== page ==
Summary: If we are to be living stones in the Church built on Christ, we must have the attitude of surrender to God’s will that infused Mary and Jesus.

Dedication of St. John Lateran Basilica 2017

Revolution and Reformation

“Today the liturgy celebrates the dedication of the Lateran Basilica, called “mother and head of all the churches of the city and the world.” In fact, this basilica was the first to be built after Emperor Constantine’s edict, in 313, granted Christians freedom to practice their religion. The emperor himself gave Pope Miltiades the ancient palace of the Laterani family, and the basilica, the baptistery, and the patriarchate, that is, the Bishop of Rome’s residence — where the Popes lived until the Avignon period — were all built there. The basilica’s dedication was celebrated by Pope Sylvester around 324 and was named Most Holy Savior, and later after St. John. This is, then, the Pope’s cathedral.”

But the Church is not a building of stones. The Church is a structure of living stones with Christ the cornerstone, and Peter and the Apostles as her foundation course. The Church is attractive to those who are not in Christ to the extent that each of us successfully images Jesus and Mary. And, conversely, the Church is offensive to men and women inasmuch as each of us shows our selfish and self-centered nature to those we meet. If we don’t drive the money-changers and ugliness out of our house, Jesus will mercifully, but forcefully, whip them out Himself. That’s another way to say what St. Paul wrote to the Corinthians: “If any one destroys God's temple, God will destroy him.”

We in the 21st century delude ourselves by thinking we are the first to discover that our destiny is to let the Holy Spirit restore us to being the image and likeness of God. We might be surprised to realize that there were authentic currents of piety in the early sixteenth century that helped Catholics to aspire to union with God and imaging of Christ. And as they developed, the Internet of that age, the printing press, sped their diffusion through various areas of Europe. In Germany, one of these currents was expounded in the little book named German Theology. “It demands that the Christian should surrender his or her will utterly” to God, allowing oneself to become totally possessed by the spirit of God. “The individual whose will has become merged with that of God thus becomes. . .vergöttlicht,” like unto God.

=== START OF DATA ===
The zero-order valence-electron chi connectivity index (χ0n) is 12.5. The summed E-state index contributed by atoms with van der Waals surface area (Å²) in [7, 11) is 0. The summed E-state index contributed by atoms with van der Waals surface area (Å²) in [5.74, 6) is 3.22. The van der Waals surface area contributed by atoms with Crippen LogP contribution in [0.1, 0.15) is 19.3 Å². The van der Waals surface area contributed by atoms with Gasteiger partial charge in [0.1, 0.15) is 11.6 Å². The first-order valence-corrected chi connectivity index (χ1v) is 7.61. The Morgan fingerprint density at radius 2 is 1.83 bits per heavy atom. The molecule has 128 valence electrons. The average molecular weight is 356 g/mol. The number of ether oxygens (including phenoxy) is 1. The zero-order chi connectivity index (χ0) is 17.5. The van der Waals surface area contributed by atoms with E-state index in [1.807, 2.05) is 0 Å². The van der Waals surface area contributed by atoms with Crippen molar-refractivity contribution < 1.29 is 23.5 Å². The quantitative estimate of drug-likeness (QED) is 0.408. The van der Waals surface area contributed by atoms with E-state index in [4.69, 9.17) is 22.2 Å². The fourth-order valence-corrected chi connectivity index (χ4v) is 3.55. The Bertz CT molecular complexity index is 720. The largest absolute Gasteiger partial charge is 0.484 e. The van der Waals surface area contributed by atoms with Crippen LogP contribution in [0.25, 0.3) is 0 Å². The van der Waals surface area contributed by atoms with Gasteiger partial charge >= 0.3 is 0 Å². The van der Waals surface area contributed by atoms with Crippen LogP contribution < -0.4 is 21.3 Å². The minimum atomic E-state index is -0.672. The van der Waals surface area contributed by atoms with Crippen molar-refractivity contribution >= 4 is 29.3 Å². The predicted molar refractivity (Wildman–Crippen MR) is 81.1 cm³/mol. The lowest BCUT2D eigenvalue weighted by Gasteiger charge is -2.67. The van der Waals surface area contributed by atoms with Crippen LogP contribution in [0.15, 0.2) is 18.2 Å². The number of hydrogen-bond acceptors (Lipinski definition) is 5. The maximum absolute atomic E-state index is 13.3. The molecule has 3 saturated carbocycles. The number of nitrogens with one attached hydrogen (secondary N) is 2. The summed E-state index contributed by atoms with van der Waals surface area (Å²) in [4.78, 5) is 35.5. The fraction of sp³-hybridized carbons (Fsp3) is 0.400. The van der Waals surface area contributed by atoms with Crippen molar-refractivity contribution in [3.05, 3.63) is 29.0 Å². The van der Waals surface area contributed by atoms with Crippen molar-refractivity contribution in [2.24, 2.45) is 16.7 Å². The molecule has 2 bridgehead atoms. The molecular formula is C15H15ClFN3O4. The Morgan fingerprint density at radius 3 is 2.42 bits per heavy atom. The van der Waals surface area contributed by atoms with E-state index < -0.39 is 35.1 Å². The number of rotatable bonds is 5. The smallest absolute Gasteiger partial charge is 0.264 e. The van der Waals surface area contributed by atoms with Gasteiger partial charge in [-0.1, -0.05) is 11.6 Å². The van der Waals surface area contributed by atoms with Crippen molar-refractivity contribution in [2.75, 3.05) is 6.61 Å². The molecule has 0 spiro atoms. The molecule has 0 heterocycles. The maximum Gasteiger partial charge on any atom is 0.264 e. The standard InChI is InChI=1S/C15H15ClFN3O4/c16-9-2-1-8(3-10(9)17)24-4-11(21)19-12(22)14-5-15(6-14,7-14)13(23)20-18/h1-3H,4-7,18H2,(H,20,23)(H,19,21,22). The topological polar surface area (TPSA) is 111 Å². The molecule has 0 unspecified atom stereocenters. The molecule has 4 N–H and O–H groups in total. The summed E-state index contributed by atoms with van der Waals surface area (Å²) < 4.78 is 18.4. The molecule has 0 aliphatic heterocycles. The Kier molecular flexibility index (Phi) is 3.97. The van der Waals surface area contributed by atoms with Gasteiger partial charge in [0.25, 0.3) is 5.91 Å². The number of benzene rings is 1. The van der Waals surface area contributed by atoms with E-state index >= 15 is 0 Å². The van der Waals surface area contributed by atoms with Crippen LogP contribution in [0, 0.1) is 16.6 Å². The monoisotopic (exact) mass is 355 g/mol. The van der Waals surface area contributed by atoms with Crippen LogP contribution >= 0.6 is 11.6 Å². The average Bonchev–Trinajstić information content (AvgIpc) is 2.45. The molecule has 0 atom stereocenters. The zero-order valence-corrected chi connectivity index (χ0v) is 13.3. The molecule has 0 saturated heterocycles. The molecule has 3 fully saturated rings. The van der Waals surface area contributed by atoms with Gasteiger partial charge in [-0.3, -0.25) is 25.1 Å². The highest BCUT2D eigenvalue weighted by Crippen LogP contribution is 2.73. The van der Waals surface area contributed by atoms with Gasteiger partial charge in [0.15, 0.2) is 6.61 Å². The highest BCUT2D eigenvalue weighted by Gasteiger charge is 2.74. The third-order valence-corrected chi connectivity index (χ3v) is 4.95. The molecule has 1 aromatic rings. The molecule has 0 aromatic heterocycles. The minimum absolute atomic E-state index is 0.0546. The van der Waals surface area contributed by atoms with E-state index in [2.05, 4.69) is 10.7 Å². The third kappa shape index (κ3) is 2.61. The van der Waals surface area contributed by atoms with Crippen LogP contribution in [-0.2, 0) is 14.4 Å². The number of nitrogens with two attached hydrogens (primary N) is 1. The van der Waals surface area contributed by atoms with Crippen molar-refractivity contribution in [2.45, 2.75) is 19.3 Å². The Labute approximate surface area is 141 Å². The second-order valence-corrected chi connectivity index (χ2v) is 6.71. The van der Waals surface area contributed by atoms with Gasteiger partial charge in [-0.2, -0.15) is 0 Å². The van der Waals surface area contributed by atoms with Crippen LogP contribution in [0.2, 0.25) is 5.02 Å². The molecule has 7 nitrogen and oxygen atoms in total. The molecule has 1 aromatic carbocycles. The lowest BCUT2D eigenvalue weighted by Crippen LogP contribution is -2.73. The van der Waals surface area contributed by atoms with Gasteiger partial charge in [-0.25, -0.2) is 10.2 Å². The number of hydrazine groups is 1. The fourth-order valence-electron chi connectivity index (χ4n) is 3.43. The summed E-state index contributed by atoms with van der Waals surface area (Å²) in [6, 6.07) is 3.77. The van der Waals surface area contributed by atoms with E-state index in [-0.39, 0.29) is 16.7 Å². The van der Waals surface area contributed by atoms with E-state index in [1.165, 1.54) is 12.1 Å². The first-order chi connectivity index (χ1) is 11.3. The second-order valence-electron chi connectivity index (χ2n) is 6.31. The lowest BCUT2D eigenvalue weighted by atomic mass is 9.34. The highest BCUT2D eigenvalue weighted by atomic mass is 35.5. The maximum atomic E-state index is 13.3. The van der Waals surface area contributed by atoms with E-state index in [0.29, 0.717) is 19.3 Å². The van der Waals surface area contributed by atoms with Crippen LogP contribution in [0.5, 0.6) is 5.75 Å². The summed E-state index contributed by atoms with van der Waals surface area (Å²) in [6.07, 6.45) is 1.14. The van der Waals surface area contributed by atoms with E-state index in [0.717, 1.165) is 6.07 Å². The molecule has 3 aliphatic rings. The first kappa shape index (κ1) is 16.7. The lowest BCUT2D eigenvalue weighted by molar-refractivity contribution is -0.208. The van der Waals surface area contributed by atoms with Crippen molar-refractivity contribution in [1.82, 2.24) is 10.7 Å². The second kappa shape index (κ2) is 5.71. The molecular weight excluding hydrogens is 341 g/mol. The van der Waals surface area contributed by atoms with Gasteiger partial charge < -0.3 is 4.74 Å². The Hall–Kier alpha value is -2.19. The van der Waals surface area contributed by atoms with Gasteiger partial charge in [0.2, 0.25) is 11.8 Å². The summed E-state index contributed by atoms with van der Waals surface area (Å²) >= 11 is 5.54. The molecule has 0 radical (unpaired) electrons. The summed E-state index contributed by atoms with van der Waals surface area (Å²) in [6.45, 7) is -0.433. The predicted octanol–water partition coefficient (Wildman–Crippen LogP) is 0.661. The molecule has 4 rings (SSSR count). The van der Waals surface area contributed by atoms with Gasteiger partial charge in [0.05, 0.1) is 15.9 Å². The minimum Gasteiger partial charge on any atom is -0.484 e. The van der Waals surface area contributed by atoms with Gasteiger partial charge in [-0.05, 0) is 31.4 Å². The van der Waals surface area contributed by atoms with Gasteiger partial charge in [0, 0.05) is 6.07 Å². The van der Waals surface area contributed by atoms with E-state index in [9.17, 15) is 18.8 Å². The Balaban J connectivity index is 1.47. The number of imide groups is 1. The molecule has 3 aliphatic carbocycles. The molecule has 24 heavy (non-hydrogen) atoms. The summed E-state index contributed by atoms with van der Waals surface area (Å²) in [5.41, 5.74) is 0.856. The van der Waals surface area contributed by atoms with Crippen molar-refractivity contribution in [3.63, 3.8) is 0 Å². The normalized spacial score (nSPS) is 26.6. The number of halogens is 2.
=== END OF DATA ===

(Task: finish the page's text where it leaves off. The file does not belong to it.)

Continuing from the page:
Now there’s nothing inherently wrong with this, is there? It is exactly the attitude that St. Paul describes of the Son of God in chapter 2 of Philippians. If we are to be living stones in the Church built on Christ, we must have the attitude of surrender to God’s will that infused Mary and Jesus. As one author says, “the experience of giving up one’s will is a process of renunciation, of letting go–the relaxation of all that is individual.”

But there are a couple of problems with this approach, which some describe with a German word, gelassenheit. For one, it tends to cause one to stop trying to do those things that most imitate Jesus and Mary–specifically service to the poor. External works are not what pleases God, so does striving to know and do His will count as that kind of work, or not?

The other problem is that this approach is a kind of “me and Jesus” way to sanctity. It seems to discount the value of the Church and Her sacraments. This theology was “enormously attractive to those who aimed to spiritualize religion and wanted no truck with an established Church.” You begin to believe that since God dwells in you, you have an inner and infallible source of authority and don’t need a Church. Ultimately, of course, spiritual direction with a wise confessor and knowing and following the guidance of the Church becomes a guard against this kind of spiritual pride. We must always be careful about trusting our own minds and wills too much, and especially not to trust ourselves more than Christ and the Church.

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